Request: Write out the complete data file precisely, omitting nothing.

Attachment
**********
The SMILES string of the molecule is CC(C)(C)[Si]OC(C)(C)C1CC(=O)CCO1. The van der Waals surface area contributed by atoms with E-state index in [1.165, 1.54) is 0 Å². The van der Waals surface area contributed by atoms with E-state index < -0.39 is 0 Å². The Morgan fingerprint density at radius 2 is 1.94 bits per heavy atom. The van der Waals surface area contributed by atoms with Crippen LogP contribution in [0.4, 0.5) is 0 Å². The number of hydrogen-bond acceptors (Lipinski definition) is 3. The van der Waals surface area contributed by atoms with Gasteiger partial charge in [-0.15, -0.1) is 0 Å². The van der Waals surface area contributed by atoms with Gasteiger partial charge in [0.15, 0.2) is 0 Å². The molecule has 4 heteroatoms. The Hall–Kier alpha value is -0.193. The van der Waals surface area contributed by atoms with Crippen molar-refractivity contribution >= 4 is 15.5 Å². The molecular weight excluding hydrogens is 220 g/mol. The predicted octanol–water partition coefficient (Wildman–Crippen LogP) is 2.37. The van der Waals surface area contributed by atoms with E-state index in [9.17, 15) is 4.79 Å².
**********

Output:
The SMILES string of the molecule is CC(C)(C)[Si]OC(C)(C)C1CC(=O)CCO1. The van der Waals surface area contributed by atoms with E-state index in [1.165, 1.54) is 0 Å². The van der Waals surface area contributed by atoms with E-state index < -0.39 is 0 Å². The Morgan fingerprint density at radius 2 is 1.94 bits per heavy atom. The van der Waals surface area contributed by atoms with Crippen LogP contribution in [0.4, 0.5) is 0 Å². The number of hydrogen-bond acceptors (Lipinski definition) is 3. The van der Waals surface area contributed by atoms with Gasteiger partial charge in [-0.15, -0.1) is 0 Å². The van der Waals surface area contributed by atoms with Gasteiger partial charge in [0.15, 0.2) is 0 Å². The molecule has 4 heteroatoms. The Hall–Kier alpha value is -0.193. The van der Waals surface area contributed by atoms with Crippen molar-refractivity contribution >= 4 is 15.5 Å². The molecular weight excluding hydrogens is 220 g/mol. The predicted octanol–water partition coefficient (Wildman–Crippen LogP) is 2.37. The van der Waals surface area contributed by atoms with E-state index in [9.17, 15) is 4.79 Å².